Where does the missing energy go?

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Where does the missing energy go?!!

When suspending a mass from a spring, we can determine the distance the spring is stretched by using mg=kx. However, if we consider the energy transferred, the gravitational potential energy lost by the mass should equal the energy stored in the spring, no?

But when I use [tex]\Delta[/tex]Eg=mg[tex]\Delta[/tex]h and Ep=½2x2, and I consider that the change in height for the mass and the distance the spring is stretched are the same, then:

mgx=½kx^2

Simplifying this gives me mg=½kx. So, where does the other half of the energy go?

I've tried considering that it must be converted to kinetic energy or thermal energy but I've conducted the experiment and, when the mass is gently lowered to rest, there is no significant heating of the spring that I can see and there is no apparent kinetic energy. Am I missing something?

I'm certain I am. Please help me find my way...
 

Answers and Replies

  • #2
Vanadium 50
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The force increases with distance. The average force is not kx but half that.
 
  • #3
Doc Al
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I've tried considering that it must be converted to kinetic energy or thermal energy but I've conducted the experiment and, when the mass is gently lowered to rest, there is no significant heating of the spring that I can see and there is no apparent kinetic energy. Am I missing something?
When you gently lower the mass, you exert a force on the mass which does negative work. You essentially absorb that energy in your muscles, turning it into internal energy ("heat"). If you didn't exert that force--if you just let the mass drop onto the spring--then the mass would end up with kinetic energy.
 
  • #4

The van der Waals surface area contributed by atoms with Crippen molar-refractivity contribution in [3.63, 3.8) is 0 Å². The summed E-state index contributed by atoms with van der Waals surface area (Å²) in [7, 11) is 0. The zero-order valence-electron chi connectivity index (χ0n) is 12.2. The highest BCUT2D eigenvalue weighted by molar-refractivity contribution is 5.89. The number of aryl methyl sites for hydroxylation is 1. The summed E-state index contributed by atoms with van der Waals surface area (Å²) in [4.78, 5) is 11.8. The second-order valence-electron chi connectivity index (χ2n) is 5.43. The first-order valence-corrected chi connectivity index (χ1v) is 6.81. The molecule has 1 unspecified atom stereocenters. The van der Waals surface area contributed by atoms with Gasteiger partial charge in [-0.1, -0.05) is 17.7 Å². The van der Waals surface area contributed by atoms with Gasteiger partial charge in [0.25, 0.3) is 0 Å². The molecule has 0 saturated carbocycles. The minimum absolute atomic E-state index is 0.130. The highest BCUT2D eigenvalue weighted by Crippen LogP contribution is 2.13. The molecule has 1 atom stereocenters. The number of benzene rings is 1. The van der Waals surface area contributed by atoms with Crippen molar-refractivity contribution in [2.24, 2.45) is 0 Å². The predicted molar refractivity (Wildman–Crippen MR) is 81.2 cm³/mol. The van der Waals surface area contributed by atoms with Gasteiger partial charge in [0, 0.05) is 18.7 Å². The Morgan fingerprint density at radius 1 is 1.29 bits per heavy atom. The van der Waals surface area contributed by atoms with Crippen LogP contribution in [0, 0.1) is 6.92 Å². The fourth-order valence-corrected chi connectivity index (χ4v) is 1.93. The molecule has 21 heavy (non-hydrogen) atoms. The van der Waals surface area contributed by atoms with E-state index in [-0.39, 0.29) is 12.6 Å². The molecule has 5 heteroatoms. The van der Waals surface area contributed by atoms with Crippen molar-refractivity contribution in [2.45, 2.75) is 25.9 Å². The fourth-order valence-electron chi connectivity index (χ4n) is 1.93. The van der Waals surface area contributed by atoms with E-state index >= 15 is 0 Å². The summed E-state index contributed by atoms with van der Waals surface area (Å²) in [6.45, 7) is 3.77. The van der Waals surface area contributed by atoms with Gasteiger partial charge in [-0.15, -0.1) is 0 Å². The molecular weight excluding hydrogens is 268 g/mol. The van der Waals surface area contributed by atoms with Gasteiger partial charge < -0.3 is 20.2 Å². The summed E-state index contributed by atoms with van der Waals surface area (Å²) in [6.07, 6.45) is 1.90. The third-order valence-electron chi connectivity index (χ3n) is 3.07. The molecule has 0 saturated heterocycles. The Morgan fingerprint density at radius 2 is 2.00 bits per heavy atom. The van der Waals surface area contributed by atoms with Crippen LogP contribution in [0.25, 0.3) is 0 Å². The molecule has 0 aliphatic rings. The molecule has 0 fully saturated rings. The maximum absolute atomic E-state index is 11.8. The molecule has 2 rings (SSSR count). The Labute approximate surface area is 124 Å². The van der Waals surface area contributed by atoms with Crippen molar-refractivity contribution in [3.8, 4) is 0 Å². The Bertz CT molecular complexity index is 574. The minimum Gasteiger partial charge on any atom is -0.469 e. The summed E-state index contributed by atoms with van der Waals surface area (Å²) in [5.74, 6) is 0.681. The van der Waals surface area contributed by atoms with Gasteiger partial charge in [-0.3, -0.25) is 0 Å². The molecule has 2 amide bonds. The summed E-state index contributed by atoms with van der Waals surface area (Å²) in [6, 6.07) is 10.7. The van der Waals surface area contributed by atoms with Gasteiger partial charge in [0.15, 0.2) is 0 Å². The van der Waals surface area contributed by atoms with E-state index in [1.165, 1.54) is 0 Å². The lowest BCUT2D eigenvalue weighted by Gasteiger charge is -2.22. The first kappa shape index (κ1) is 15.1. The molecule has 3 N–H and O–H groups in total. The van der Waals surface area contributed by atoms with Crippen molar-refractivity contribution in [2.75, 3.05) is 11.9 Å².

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When suspending a mass from a spring, we can determine the distance the spring is stretched by using mg=kx. However, if we consider the energy transferred, the gravitational potential energy lost by the mass should equal the energy stored in the spring, no?

But when I use [tex]\Delta[/tex]Eg=mg[tex]\Delta[/tex]h and Ep=½2x2, and I consider that the change in height for the mass and the distance the spring is stretched are the same, then:

mgx=½kx^2

Simplifying this gives me mg=½kx. So, where does the other half of the energy go?

I've tried considering that it must be converted to kinetic energy or thermal energy but I've conducted the experiment and, when the mass is gently lowered to rest, there is no significant heating of the spring that I can see and there is no apparent kinetic energy. Am I missing something?

I'm certain I am. Please help me find my way...
The equation mg=kx gives you the equilibrium distance, let us call it x0. Of course, the potential energy at this position is mgx0=(1/2)kx02.

But if you attach the mass at x=0 and let it go, the force mg will make larger work: the mass will pass by the equilibrium position and will go down, to 2x0. Then the mass will oscillate around the equilibrium position. While passing x0, the mass will also have a kinetic energy.

Bob.
 
Last edited:
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And extending Doc als and Bob for shorts answers the vibrations will die down as energy is lost to the surroundings and the mass will eventually come to rest at its equilibrium position.
 

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